"Black" Internet Marketing
Next week is “Black Family Technology Awareness Week” – a much too long way of saying, pay attention, race is a part of the internet. The week is promoted as a way to “provide Black families with technology access and training, and to promote the importance and value of technology in the educational and career preparation of Black youth.” It is a recognition of the vast economic influence of black youth, particularly in a time when Hip Hop and African-American trends are gold in media and advertising, but also of the fact that overall, Black Americans trail whites in Internet usage and access.
Internet use by the Black community trails that of non-Hispanic Whites by nearly 20 percent, and those who do have access are less likely to have broadband – something to keep in mind if you are developing a site which targets these consumers.
There are several portals and directories which are focused on African-Americans – most of which simply offer up Google results wrapped in African colors, but some of which, like the small searchblack.com, have independent results and focus on black owned and operated websites. On this site, the most popular search is for hair salons – people looking for places that specifically work on black hair. Sites like this, whether for Blacks or Hispanics or other ethnic groups, are a useful niche for websites which offer something that is truly targeting a need of that community, but not as useful for general sites trying to capitalize on a possible overlap. One of the most well-developed directories is BOBO Business, which lists black owned and operated businesses online. They strengthen their own presence by writing press releases for members.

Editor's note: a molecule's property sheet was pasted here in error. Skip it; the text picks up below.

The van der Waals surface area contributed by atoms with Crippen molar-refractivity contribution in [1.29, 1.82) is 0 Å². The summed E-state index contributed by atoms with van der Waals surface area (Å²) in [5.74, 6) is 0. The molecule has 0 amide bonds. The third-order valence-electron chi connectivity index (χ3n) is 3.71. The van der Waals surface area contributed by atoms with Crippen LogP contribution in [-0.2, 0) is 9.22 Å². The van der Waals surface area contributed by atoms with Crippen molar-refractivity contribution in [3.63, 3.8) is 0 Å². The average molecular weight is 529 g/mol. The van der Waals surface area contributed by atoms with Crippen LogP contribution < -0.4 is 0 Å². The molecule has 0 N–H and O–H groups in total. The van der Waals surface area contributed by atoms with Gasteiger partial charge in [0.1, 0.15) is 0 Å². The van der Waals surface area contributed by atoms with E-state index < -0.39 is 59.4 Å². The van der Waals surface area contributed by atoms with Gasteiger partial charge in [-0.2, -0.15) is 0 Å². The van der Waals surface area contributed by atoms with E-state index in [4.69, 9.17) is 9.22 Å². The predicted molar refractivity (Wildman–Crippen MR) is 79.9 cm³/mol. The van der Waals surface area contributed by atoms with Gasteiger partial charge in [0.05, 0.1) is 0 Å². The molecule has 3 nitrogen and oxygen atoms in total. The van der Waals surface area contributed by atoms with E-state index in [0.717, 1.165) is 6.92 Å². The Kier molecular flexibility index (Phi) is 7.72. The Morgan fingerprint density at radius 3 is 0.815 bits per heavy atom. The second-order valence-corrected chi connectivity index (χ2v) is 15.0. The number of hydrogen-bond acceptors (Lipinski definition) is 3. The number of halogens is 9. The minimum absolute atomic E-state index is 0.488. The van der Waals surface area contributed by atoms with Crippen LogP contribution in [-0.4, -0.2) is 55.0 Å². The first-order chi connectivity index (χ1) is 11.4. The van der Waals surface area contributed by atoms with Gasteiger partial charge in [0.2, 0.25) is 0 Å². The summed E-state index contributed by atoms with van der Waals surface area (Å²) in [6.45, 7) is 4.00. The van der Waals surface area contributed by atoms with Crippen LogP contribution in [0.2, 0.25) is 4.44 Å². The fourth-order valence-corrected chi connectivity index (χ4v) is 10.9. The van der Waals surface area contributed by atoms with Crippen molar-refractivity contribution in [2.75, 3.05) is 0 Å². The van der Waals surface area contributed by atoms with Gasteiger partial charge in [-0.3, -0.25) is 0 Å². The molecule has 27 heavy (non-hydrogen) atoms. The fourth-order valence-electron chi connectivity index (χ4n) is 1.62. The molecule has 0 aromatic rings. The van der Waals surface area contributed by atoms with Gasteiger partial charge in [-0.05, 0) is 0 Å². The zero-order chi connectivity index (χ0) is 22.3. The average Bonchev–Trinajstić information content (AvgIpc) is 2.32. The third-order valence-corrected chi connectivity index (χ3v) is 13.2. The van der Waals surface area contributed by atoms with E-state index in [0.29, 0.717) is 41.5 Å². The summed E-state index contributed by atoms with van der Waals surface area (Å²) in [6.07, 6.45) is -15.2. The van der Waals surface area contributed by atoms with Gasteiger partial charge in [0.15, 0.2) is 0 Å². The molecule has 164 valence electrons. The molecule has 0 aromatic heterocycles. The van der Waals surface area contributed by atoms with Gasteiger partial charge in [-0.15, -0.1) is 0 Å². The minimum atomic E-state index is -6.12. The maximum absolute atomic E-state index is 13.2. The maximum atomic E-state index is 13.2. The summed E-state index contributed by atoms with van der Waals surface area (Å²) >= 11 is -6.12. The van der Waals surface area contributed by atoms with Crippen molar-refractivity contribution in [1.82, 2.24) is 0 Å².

Another way to leverage ethnicity on the Internet, is to keep in mind that you have a culture yearning for a voice online. Sites like MySpace allow independent musicians can get their work in front of potential fans. Blogs create a political, and marketing, sphere of their own. After hurricane Katrina, the dissatisfaction with the governments response, and the feeling that prejudice played a factor, was expressed in blogs and chain e-mails all over the net. One popular post included many photos, and a song, and a message of support – saying the government may not care, but we do. Viral marketing may operate in a similar manner – a musician can have a MySpace profile, and a website, and encourage fans to e-mail others about them. If the message is passionate and exciting – that e-mail may end up being circulated for months. Just the other day, I got one forwarded to me that was originally an April Fool’s Day prank last year – and it included a link to a post on a website.
If your client provides a service that targets African-Americans, or any ethnic community, remember that there are ways to specifically market to that group on the internet – from specialty search portals and directories to blogs to targeted e-mail campaigns. No, this is not something that applies only to Black websites, but to any business. Race and ethnicity are a factor on the Internet. Remember that, and find the resources that you can use to your benefit.